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Naperville
Tuesday, May 28, 2024

Prepare, prevent, pay attention!

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Above / Dick Tracy is 92! Visit his bronze likeness located behind the Naperville Township Building, just over the Moser Covered Bridge at Webster Street, leading toward Water Street. Take photos with the 9 ft. sculpture on the Century Walk tour. Promote partnering to prevent crime.

With vivid memories of the Naperville’s annual Public Safety Open House in late September, attention now turns toward Fire Prevention Safety Week and Crime Prevention Month, a focus this publication has embraced since 2001.

Looking forward, consider a little local history. As the story goes, in 1911 on the 40th anniversary of the Great Chicago Fire, the Fire Marshals Association of North America started Fire Prevention Week. Since 1925, Fire Prevention Week has been a national observance, held Sunday through Saturday every October during the week of Oct. 9, a time to commemorate the Great Chicago Fire of 1871.

Reportedly, the Great Chicago Fire killed more than 250 people, left 100,000 homeless and destroyed more than 17,400 buildings. After the devastating fire, new laws were passed requiring new buildings to be constructed with fireproof materials such as brick, stone, marble and limestone. Naperville stone quarries flourished back then, known to provide building materials for Chicago, and that historical connection is interpreted during tours of Martin-Mitchell Mansion at Naper Settlement.

McGruff the Crime Dog and Sparky the Fire Dog promote important common-sense messages to youngsters to help reduce crime and prevent fires. It’s up to everyone to help keep the community safe.

During Fire Prevention Week in 1960, Sparky, the Fire Dog, was introduced. Appearing on TV, Sparky simply sang, “Help Sparky the fire dog! When you’re careful, then you’re really smart; so never give fire a place to start!”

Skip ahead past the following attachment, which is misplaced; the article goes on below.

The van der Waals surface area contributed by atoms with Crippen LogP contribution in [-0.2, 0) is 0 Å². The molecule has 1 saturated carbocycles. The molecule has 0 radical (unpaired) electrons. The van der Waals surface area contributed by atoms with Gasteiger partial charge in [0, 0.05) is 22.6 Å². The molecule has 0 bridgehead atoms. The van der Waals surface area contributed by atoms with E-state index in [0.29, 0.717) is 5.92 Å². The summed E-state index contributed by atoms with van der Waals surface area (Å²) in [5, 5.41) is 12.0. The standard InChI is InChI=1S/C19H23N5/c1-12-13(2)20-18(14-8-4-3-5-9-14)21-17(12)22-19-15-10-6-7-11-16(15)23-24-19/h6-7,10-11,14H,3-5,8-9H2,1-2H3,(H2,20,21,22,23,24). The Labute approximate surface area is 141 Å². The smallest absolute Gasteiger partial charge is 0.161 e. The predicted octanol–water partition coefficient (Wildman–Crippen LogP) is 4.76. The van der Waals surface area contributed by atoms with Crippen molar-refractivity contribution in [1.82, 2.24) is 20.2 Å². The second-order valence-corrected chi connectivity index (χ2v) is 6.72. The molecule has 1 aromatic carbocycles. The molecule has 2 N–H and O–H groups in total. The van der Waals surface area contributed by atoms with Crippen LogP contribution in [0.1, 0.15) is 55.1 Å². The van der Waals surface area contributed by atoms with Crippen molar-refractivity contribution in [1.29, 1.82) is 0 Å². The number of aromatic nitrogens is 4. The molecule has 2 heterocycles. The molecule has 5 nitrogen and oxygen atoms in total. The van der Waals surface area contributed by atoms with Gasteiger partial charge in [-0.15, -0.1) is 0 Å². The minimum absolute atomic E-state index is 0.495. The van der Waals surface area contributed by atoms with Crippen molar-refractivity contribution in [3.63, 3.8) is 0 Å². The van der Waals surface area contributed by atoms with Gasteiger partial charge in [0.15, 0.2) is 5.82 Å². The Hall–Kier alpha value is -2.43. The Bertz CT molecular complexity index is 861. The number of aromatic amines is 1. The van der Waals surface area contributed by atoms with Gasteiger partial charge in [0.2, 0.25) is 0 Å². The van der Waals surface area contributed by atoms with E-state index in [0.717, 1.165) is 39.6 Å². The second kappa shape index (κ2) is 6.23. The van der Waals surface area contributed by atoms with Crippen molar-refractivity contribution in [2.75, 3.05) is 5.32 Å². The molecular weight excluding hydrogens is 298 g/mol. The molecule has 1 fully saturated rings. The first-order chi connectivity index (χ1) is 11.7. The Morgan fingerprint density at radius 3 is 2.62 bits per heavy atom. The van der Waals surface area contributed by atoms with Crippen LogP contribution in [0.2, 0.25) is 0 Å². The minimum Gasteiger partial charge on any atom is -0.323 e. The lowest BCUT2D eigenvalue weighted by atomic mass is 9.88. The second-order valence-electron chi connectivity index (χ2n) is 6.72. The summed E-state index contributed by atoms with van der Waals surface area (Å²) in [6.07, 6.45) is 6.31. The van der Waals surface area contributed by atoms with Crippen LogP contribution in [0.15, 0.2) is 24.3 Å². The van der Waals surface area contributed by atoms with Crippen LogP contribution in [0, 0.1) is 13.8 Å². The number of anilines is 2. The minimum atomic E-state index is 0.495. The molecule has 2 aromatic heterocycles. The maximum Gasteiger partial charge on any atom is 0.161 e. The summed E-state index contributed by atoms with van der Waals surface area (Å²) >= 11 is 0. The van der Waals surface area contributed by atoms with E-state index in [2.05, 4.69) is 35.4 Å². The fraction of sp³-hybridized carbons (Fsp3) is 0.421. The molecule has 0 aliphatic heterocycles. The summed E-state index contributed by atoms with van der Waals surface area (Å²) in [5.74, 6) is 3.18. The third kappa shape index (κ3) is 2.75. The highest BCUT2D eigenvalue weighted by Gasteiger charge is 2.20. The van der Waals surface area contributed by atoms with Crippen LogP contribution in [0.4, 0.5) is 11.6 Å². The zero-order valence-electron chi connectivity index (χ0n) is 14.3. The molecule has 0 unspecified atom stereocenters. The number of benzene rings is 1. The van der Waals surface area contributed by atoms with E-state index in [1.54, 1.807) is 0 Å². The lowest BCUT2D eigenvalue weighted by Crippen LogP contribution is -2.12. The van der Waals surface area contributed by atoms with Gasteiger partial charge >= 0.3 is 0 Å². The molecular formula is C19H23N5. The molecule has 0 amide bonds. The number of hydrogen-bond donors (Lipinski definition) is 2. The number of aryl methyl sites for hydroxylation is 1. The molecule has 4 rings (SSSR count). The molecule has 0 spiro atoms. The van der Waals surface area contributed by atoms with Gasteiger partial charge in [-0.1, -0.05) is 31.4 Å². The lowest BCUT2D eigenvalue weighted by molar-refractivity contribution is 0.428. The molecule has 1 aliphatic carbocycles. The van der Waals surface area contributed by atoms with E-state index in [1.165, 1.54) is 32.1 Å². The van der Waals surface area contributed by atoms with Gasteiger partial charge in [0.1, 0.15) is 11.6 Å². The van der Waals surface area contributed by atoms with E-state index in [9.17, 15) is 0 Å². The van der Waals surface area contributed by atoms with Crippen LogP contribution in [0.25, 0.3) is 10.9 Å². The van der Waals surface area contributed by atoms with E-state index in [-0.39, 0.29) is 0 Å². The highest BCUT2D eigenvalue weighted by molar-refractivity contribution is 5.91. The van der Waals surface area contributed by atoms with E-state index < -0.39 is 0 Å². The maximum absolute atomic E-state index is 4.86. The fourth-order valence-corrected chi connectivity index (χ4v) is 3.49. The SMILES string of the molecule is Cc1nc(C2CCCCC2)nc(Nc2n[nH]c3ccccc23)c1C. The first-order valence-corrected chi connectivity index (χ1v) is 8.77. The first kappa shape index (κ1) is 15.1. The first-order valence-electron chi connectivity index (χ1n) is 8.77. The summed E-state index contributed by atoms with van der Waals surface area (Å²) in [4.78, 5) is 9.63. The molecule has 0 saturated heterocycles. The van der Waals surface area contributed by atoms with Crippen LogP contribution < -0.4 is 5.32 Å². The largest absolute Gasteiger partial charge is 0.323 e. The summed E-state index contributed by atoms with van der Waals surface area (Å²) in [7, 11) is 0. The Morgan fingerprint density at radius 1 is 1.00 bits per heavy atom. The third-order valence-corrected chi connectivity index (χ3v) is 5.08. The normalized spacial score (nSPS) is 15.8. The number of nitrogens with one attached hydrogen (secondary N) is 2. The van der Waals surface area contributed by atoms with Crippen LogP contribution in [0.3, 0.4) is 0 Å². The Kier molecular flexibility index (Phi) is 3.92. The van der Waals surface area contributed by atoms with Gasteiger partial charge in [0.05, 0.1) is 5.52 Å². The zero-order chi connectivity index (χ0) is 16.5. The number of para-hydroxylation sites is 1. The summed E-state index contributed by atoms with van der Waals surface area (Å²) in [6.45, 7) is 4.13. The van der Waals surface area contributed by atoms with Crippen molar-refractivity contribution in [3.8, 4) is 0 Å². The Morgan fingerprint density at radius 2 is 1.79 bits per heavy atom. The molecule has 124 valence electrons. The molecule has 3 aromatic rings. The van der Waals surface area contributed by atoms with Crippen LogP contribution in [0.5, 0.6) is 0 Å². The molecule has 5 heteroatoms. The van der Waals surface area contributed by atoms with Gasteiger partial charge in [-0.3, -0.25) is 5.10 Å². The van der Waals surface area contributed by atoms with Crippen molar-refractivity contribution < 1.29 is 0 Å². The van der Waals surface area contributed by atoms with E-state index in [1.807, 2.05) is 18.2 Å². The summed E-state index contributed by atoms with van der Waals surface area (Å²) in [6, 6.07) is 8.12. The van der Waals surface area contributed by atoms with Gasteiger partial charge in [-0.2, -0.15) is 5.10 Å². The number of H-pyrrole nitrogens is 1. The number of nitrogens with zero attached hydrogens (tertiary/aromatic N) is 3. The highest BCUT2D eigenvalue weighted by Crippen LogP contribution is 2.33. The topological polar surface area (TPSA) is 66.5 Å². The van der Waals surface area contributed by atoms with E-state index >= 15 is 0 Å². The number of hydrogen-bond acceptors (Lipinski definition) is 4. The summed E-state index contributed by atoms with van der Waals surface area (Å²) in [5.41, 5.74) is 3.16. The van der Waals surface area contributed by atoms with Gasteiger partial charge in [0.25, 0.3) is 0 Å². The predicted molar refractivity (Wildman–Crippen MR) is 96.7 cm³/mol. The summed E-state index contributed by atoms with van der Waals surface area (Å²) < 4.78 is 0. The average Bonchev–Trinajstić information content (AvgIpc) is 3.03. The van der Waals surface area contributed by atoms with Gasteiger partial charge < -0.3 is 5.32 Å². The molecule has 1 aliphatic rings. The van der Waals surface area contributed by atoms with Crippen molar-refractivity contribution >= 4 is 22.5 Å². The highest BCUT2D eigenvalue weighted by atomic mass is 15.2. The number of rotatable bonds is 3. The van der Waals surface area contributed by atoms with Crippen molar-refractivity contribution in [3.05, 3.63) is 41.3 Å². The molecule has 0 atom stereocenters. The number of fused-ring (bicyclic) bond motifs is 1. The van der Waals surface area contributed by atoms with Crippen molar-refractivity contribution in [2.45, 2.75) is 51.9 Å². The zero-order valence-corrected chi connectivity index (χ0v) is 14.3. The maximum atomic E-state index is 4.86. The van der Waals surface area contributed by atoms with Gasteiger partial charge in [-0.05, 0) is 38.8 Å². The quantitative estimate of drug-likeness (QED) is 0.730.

Then in 1984, the National Crime Prevention Council designated October as Crime Prevention Month. Ever since, government agencies, law enforcement, schools, businesses and service clubs and media have helped to spread the word about crime prevention and personal safety.

Perhaps paying attention to public safety is more prosaic now. Perhaps a reminder with historical notes about this community’s never-ending priority to keep this community safe brings back childhood memories of Officer Friendly, Safety Town and the 40-plus-year history of Crime Stoppers and crime prevention school calendars.

Times are changing. Firefighters and police are faced with new rules and regulations. While Naperville has been tripling in size since the 1980s, folks have recognized that public safety also needs to grow.

It’s up to everybody, all ages, to help keep this community safe.

See something suspicious? Call 9-1-1. It’s that simple.

As Naperville Police Chief Jason Arres said at a recent City Council meeting (Sept. 5), “If you see something dangerous or suspicious, call 9-1-1.”

When queried by City Council members regarding folks who say they “don’t want to be a bother” to the police, Chief Arres replied, “We are paid to be bothered. Please call us.”

Chief Arres continued, “Give us an opportunity to see what’s going on…It’s never a bother. We want to protect our community. If you see something, say something.”

And while considering crime fighters, Dick Tracy—the serious, upstanding internationally-renowned police detective wearing the bright yellow fedora in the comic strip—turned 92 years old on Oct. 4, 2023. Find his Century Walk 9 ft.-tall bronze sculpture behind the Naperville Township Building near the Moser Covered Bridge at Webster Street.

Find an image of Dick Tracy with a self-portrait of Dick Locher featured on the mural titled “World’s Greatest Artists.”

In addition, colorful images of the famous crime stopper also are painted in two murals on the Century Walk tour alongside Dick Locher, the Pulitzer-prize winning cartoonist who began drawing Dick Tracy when the original creator, Chester Gould, retired in 1977.

The mural titled “World’s Greatest Artists” graces the exterior of the Naperville Art League and Gallery at 508 N. Center. The other likenesses are featured in “Naperville Loves a Parade” just off Main Street.

Beyond the cast of nationally-known characters of Sparky, McGruff and Dick Tracy, every October PN has used portions of its pages to salute our city’s first responders. Readers are reminded that Naperville is recognized as one of the safest cities in the nation, thanks to the dedicated men and women employed by the police and fire departments.

Yet, just like any place, natural disasters, accidents and crimes happen. Sometimes fires, floods, uprooted trees, tornadoes and other unexpected disasters can and do happen here, too. Sometimes arrests are made for criminal offenses.

Pay attention. Be prepared. Perhaps watch or attend city council, school board and park board meetings as well as budget workshops to get the straight scoop about prioritizing plans for public safety and protection now being considered. Stay safe. Let freedom ring.

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PN Ombudsman
PN Ombudsman
An ombudsman is Scandinavian in origin dating back to Viking times; and refers to a community representative; usually acting independently on behalf of an organization, body of elected officials, or civic group. Thanks Scandinavia for inventing ombudsman.
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